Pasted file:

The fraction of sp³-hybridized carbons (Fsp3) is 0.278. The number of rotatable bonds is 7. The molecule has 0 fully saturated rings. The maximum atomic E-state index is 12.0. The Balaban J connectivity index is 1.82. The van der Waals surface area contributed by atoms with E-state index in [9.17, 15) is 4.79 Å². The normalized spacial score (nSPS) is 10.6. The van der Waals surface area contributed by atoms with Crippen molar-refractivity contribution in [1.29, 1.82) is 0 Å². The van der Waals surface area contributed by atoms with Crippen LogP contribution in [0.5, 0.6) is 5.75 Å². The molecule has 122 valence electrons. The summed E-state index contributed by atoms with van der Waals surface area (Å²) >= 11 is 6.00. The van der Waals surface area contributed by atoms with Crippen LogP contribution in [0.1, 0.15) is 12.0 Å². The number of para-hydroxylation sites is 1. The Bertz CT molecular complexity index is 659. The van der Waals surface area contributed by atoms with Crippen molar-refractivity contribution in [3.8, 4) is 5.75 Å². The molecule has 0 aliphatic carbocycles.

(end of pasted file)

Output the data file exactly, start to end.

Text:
The fraction of sp³-hybridized carbons (Fsp3) is 0.278. The number of rotatable bonds is 7. The molecule has 0 fully saturated rings. The maximum atomic E-state index is 12.0. The Balaban J connectivity index is 1.82. The van der Waals surface area contributed by atoms with E-state index in [9.17, 15) is 4.79 Å². The normalized spacial score (nSPS) is 10.6. The van der Waals surface area contributed by atoms with Crippen molar-refractivity contribution in [1.29, 1.82) is 0 Å². The van der Waals surface area contributed by atoms with Crippen LogP contribution in [0.5, 0.6) is 5.75 Å². The molecule has 122 valence electrons. The summed E-state index contributed by atoms with van der Waals surface area (Å²) >= 11 is 6.00. The van der Waals surface area contributed by atoms with Crippen LogP contribution in [0.1, 0.15) is 12.0 Å². The number of para-hydroxylation sites is 1. The Bertz CT molecular complexity index is 659. The van der Waals surface area contributed by atoms with Crippen molar-refractivity contribution in [3.8, 4) is 5.75 Å². The molecule has 0 aliphatic carbocycles.